RELATED: L.A. County Serves Eviction to American Legion Where Homeless Housing Project is Slated

Downtown development is pushing homeless encampments into South Los Angeles. Photo by

[dropcap size=big]I[/dropcap]n 2006, the city of Los Angeles signed the Jones agreement, which allowed people the right to sleep on streets from 9 p.m to 6 a.m. The decision was part of a settlement reached in Jones v. Los Angeles, where a judge ruled that L.A.'s law at the time against sleeping on the streets was unconstitutional.

Downtown Los Angeles is a little over five miles north of South Central and Skid Row holds the largest concentration of homeless encampments in the country. New developments and investments are quickly springing up in the downtown area. These appear to be pushing the homeless population into the heart of South Central, advocates say.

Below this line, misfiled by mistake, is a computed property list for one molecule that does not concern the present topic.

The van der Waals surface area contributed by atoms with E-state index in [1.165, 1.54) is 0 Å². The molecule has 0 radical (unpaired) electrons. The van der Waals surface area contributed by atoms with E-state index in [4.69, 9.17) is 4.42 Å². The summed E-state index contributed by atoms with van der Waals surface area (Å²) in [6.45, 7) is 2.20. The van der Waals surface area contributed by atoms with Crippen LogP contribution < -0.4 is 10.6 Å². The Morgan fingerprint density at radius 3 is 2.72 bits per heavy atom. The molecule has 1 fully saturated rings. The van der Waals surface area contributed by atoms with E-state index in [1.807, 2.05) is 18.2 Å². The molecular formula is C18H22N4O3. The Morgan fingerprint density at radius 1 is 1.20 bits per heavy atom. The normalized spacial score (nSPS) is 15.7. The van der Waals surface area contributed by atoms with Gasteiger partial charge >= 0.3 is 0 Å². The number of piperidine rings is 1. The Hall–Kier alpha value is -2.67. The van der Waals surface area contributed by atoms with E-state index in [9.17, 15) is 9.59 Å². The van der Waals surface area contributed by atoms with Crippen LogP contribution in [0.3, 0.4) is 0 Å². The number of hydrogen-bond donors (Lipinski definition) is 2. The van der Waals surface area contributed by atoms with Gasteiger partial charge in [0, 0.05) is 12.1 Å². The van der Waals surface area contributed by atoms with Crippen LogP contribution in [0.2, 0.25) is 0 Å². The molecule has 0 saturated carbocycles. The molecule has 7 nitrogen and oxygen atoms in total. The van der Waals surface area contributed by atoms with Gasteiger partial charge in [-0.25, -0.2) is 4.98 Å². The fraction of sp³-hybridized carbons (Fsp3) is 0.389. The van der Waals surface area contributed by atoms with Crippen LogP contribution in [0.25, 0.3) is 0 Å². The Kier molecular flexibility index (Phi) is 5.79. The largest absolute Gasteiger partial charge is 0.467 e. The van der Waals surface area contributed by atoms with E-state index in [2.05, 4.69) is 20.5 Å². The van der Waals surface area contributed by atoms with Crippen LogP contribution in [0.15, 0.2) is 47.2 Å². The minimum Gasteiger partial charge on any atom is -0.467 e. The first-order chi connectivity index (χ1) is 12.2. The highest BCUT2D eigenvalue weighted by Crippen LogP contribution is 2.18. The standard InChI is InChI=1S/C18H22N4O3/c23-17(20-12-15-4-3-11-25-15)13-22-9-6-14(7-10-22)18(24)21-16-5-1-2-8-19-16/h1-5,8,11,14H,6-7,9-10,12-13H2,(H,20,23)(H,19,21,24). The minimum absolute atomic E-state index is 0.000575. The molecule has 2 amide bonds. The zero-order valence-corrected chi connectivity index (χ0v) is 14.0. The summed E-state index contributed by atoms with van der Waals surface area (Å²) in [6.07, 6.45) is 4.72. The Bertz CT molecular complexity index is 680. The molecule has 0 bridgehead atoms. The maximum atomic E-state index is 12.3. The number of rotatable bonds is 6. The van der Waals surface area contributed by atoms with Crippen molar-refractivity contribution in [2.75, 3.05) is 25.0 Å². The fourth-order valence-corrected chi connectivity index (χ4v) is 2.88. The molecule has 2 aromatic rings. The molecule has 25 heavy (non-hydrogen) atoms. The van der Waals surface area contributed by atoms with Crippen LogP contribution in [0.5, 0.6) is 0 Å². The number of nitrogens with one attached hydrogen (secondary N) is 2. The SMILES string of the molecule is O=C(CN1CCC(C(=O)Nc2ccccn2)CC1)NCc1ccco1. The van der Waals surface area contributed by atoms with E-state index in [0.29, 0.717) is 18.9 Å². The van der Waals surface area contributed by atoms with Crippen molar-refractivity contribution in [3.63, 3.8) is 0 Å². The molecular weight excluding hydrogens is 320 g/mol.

At a Skid Row town hall meeting earlier this month, Los Angeles director of Mental Health Jonathan Sherin said it is relatively clear homeless numbers are rising. “It’s hard to keep up. I believe we are providing more services and housing but we are not gaining ground at a commensurate rate,” Sherin said.

He also noted people are falling into homelessness by things that are societal in nature. “We are a divided community and society. And we are in a place where it’s hard especially – in L.A – to get a job that is going to pay enough money. It’s hard to get a full education. There are a confluence of issues that are driving people into homelessness.”